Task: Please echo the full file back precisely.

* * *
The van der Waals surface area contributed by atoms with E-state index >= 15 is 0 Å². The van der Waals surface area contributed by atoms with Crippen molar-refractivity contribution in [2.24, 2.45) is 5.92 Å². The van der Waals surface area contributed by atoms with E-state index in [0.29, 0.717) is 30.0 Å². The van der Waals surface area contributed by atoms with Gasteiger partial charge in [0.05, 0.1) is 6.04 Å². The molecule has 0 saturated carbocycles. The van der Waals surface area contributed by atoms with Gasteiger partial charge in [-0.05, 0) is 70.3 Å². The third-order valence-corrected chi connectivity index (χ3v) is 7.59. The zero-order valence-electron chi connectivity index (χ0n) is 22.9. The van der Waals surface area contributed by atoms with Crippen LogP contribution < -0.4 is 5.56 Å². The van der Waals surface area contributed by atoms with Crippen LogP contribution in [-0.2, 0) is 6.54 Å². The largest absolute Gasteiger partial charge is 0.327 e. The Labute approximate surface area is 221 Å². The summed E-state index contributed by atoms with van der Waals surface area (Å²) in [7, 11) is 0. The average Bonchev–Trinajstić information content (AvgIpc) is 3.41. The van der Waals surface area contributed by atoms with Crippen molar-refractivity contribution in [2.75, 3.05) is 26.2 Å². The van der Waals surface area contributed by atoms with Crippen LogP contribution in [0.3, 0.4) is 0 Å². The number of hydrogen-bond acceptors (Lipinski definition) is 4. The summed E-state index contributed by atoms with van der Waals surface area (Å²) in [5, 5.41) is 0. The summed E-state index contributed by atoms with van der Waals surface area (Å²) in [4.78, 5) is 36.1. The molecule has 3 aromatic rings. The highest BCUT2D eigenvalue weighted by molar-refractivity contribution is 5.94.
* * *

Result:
The van der Waals surface area contributed by atoms with E-state index >= 15 is 0 Å². The van der Waals surface area contributed by atoms with Crippen molar-refractivity contribution in [2.24, 2.45) is 5.92 Å². The van der Waals surface area contributed by atoms with E-state index in [0.29, 0.717) is 30.0 Å². The van der Waals surface area contributed by atoms with Gasteiger partial charge in [0.05, 0.1) is 6.04 Å². The molecule has 0 saturated carbocycles. The van der Waals surface area contributed by atoms with Gasteiger partial charge in [-0.05, 0) is 70.3 Å². The third-order valence-corrected chi connectivity index (χ3v) is 7.59. The zero-order valence-electron chi connectivity index (χ0n) is 22.9. The van der Waals surface area contributed by atoms with Crippen LogP contribution < -0.4 is 5.56 Å². The van der Waals surface area contributed by atoms with Crippen LogP contribution in [-0.2, 0) is 6.54 Å². The largest absolute Gasteiger partial charge is 0.327 e. The Labute approximate surface area is 221 Å². The summed E-state index contributed by atoms with van der Waals surface area (Å²) in [7, 11) is 0. The average Bonchev–Trinajstić information content (AvgIpc) is 3.41. The van der Waals surface area contributed by atoms with Crippen molar-refractivity contribution in [2.75, 3.05) is 26.2 Å². The van der Waals surface area contributed by atoms with Crippen LogP contribution in [0.3, 0.4) is 0 Å². The number of hydrogen-bond acceptors (Lipinski definition) is 4. The summed E-state index contributed by atoms with van der Waals surface area (Å²) in [5, 5.41) is 0. The summed E-state index contributed by atoms with van der Waals surface area (Å²) in [4.78, 5) is 36.1. The molecule has 3 aromatic rings. The highest BCUT2D eigenvalue weighted by molar-refractivity contribution is 5.94.